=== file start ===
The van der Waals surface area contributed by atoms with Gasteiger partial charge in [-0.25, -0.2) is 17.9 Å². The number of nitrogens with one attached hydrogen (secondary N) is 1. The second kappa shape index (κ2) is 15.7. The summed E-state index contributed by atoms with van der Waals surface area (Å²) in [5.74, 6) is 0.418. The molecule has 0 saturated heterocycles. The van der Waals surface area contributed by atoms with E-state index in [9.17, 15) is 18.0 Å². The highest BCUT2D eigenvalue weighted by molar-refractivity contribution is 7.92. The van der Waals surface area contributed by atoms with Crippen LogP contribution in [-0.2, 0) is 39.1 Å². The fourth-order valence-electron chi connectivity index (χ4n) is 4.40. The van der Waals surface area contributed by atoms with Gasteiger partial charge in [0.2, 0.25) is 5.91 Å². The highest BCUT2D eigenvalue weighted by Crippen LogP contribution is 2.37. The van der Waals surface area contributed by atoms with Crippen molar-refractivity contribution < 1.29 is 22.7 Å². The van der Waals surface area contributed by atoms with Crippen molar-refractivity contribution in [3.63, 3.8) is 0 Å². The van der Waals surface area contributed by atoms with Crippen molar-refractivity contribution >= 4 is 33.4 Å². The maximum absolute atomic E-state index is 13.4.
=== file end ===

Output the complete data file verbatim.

The van der Waals surface area contributed by atoms with Gasteiger partial charge in [-0.25, -0.2) is 17.9 Å². The number of nitrogens with one attached hydrogen (secondary N) is 1. The second kappa shape index (κ2) is 15.7. The summed E-state index contributed by atoms with van der Waals surface area (Å²) in [5.74, 6) is 0.418. The molecule has 0 saturated heterocycles. The van der Waals surface area contributed by atoms with E-state index in [9.17, 15) is 18.0 Å². The highest BCUT2D eigenvalue weighted by molar-refractivity contribution is 7.92. The van der Waals surface area contributed by atoms with Crippen LogP contribution in [-0.2, 0) is 39.1 Å². The fourth-order valence-electron chi connectivity index (χ4n) is 4.40. The van der Waals surface area contributed by atoms with Gasteiger partial charge in [0.2, 0.25) is 5.91 Å². The highest BCUT2D eigenvalue weighted by Crippen LogP contribution is 2.37. The van der Waals surface area contributed by atoms with Crippen molar-refractivity contribution < 1.29 is 22.7 Å². The van der Waals surface area contributed by atoms with Crippen molar-refractivity contribution in [3.63, 3.8) is 0 Å². The van der Waals surface area contributed by atoms with Crippen molar-refractivity contribution >= 4 is 33.4 Å². The maximum absolute atomic E-state index is 13.4.